As the Montgomery County Council discusses renter rights, County Executive Isiah Leggett has offered an 11-point plan to strengthen the county’s voluntary rental guidelines.
Leggett (D) opposes rent control because it could stifle economic development and limit affordable housing stock.
Still, he said he believes changes are necessary to better serve renters.
Leggett's plan comes as the county's Planning Housing and Economic Development committee continues discussions of rental issues, during which Councilman Marc B. Elrich floated the idea of rent stabilization.
“I feel it is not wise to pursue that effort,” Leggett said of rent stabilization, adding “but I do believe there are things we can do.”
Leggett’s proposal would not prevent large rent increases, but rather make increases more transparent. It would give tenants more warning, justification for increases and time to find alternative housing, he said.
Mandatory reporting of rent increases, unit by unit, would be required under Leggett’s plan, as would enforcement of existing fines of up to $1,000 for landlords who do not submit a required rental survey. Data collected by the survey would be published on the Department of Housing and Community Affairs (DHCA) website.
DHCA would provide the number of landlord-tenant complaints received by the county’s Commission on Landlord-Tenant Affairs — a 15-member commission appointed to settle disputes between landlords and tenants and hear apartment license revocations appeals — and annually provide information on the resolution of those disputes.
For tenants, when landlords increase rents higher than the guidelines, Leggett would increase the required notice landlords must provide tenants from 60 days to 90 days, while at the same time reducing the notice tenants must give to landlords for terminating their lease because of a pending rent increase from 60 days to 30 days.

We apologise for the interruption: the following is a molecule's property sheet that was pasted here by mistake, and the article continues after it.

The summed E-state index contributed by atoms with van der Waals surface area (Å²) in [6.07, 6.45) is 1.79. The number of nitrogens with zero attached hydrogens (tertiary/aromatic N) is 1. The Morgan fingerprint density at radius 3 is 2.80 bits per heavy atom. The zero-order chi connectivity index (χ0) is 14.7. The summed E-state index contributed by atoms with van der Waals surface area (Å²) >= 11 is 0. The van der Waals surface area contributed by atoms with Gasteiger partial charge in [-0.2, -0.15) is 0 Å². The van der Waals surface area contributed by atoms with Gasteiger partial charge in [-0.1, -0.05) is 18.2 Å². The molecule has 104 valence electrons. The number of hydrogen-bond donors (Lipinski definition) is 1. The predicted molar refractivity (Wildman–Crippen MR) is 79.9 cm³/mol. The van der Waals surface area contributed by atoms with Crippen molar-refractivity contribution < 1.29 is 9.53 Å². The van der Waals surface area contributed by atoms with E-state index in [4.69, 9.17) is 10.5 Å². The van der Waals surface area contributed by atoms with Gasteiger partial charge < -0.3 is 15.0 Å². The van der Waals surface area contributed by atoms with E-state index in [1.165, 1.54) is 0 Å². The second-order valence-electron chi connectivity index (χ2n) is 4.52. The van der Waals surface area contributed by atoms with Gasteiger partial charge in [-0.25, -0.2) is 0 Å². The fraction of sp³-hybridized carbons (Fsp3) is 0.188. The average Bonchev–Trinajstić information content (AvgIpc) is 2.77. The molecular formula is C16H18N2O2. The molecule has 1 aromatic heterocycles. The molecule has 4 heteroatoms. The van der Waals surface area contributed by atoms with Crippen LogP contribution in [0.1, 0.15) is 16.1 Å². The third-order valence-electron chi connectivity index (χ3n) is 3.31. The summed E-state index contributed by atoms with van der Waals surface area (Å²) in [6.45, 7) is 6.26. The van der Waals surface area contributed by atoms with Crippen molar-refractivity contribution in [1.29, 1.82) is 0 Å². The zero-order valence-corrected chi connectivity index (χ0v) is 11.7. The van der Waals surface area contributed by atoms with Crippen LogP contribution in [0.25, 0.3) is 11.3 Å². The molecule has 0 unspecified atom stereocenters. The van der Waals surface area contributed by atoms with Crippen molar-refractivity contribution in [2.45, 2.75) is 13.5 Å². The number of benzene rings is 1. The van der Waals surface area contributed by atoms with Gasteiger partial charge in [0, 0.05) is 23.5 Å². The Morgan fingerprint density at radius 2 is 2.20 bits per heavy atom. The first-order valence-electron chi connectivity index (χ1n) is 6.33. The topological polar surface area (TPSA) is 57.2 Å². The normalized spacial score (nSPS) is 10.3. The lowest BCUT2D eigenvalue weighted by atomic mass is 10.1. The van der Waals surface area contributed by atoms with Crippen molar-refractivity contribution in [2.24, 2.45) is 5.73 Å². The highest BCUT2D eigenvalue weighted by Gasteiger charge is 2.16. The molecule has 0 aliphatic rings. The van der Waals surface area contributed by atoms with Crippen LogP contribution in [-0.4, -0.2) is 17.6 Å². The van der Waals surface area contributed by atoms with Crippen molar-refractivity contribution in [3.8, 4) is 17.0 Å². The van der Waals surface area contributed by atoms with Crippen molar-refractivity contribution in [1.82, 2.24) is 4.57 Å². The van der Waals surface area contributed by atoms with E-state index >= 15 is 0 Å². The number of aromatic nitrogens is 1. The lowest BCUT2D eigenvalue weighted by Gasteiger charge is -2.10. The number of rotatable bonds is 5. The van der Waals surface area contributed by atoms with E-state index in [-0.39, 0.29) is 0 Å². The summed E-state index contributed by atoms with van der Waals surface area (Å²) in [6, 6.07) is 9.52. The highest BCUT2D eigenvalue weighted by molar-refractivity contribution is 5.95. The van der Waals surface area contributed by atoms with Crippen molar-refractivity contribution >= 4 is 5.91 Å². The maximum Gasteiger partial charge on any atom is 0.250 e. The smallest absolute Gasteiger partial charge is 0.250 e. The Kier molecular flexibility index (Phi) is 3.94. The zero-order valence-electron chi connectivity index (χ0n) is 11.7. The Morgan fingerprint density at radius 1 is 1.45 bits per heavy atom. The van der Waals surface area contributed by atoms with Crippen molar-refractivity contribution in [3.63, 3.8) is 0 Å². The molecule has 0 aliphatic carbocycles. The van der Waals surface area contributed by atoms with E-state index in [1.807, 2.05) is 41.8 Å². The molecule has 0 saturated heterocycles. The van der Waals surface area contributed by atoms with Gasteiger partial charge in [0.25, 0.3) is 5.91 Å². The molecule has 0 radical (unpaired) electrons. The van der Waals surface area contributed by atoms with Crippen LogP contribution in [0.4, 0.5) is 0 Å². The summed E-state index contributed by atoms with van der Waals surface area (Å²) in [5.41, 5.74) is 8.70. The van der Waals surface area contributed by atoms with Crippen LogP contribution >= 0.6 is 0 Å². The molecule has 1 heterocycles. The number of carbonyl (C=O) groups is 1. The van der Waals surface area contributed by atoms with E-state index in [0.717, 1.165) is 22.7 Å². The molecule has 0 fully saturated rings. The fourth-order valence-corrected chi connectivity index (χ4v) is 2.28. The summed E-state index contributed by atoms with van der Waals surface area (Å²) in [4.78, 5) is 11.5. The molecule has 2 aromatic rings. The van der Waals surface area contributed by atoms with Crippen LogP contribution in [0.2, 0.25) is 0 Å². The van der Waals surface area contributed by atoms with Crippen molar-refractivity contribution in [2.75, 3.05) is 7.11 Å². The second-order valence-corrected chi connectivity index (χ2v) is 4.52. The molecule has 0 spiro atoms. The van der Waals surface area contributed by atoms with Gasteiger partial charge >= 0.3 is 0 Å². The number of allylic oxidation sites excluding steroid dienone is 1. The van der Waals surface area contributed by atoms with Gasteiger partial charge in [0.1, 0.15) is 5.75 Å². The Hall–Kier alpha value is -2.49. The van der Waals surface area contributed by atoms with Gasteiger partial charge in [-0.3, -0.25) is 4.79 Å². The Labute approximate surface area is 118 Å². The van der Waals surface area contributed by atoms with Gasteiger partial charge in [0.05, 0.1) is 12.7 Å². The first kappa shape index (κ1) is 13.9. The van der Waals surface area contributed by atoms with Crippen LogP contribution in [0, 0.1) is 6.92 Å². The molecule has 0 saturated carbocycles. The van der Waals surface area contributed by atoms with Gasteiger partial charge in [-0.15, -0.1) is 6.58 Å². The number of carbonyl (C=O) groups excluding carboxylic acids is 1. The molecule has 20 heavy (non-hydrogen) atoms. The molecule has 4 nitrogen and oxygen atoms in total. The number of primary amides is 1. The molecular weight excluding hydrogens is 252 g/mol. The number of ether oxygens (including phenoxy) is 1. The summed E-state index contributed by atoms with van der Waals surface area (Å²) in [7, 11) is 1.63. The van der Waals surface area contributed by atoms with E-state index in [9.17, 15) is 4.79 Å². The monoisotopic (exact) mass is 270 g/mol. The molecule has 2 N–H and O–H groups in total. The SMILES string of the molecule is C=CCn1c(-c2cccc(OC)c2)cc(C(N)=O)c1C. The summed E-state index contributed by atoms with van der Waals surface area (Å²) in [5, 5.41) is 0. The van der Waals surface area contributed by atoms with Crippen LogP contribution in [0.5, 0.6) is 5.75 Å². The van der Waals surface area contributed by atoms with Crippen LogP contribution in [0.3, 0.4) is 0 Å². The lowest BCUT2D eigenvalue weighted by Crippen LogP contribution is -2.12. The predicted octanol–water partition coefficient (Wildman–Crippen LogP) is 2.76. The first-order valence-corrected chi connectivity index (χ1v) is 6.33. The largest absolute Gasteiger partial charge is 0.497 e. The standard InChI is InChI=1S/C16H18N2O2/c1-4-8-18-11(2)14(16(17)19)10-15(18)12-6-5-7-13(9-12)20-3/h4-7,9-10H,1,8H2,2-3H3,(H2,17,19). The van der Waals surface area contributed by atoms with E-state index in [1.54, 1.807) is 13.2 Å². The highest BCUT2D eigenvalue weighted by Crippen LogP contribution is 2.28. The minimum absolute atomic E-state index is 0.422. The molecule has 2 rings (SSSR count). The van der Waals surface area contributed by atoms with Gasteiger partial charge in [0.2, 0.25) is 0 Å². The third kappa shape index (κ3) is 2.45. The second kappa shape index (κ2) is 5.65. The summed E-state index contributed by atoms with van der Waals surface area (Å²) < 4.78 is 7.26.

Leggett said his proposal should help mitigate the impact of rent increases above the voluntary rental guidelines.
“It’s consistent with his view and inconsistent with a policy that tries to preserve affordable housing in the county,” Elrich said. “It’s the usual stuff we hear so they will be perfectly free to do whatever they want to do, and those units will be lost and there is no credible way to replace them.”
About two years ago, Elrich unsuccessfully pursued rent control.
In April, he floated an idea for “rent stabilization” that deviated from traditional rent control.
Elrich (D-At large) of Takoma Park said he would like to set a limit, similar to the county’s existing voluntary rental guidelines, up to which landlords can increase rents without explanation. A higher increase would need to be justified, while large increases would need to be vetted by an independent rental analyst.
New units could be exempt from any rent stabilization legislation for a period of about seven years so landlords could figure out their operating costs.
Matt Losak, executive director of the Montgomery County Renters Alliance, said that Leggett and Elrich both acknowledging that there is a problem in the county with rising rents and rental affordability is a welcome first step.
But a $1,000 fine, even if enforced, is small enough that it could be seen by corporate landlords as the cost of doing business, he said.
“We are pleased, with the exception that it needs teeth,” Losak said. “In my view it does not go far enough. It needs to be more compelling than mere publicity.”
Even with efforts to enhance reporting by DHCA, transparency still would be an issue, as would accuracy of the data, Losak said.
Aspects of Leggett’s proposal are good, Elrich said, adding that the executive is not unsupportive of efforts to monitor landlords and require better reporting.
“But at the end of the day if you can do all of that stuff and there is no break on exorbitant increases, we are going to have trouble,” Elrich said. “You are not going to effectively deal with the problem you say you want to deal with unless you are willing to [stabilize rents]. Everything else is just window dressing.”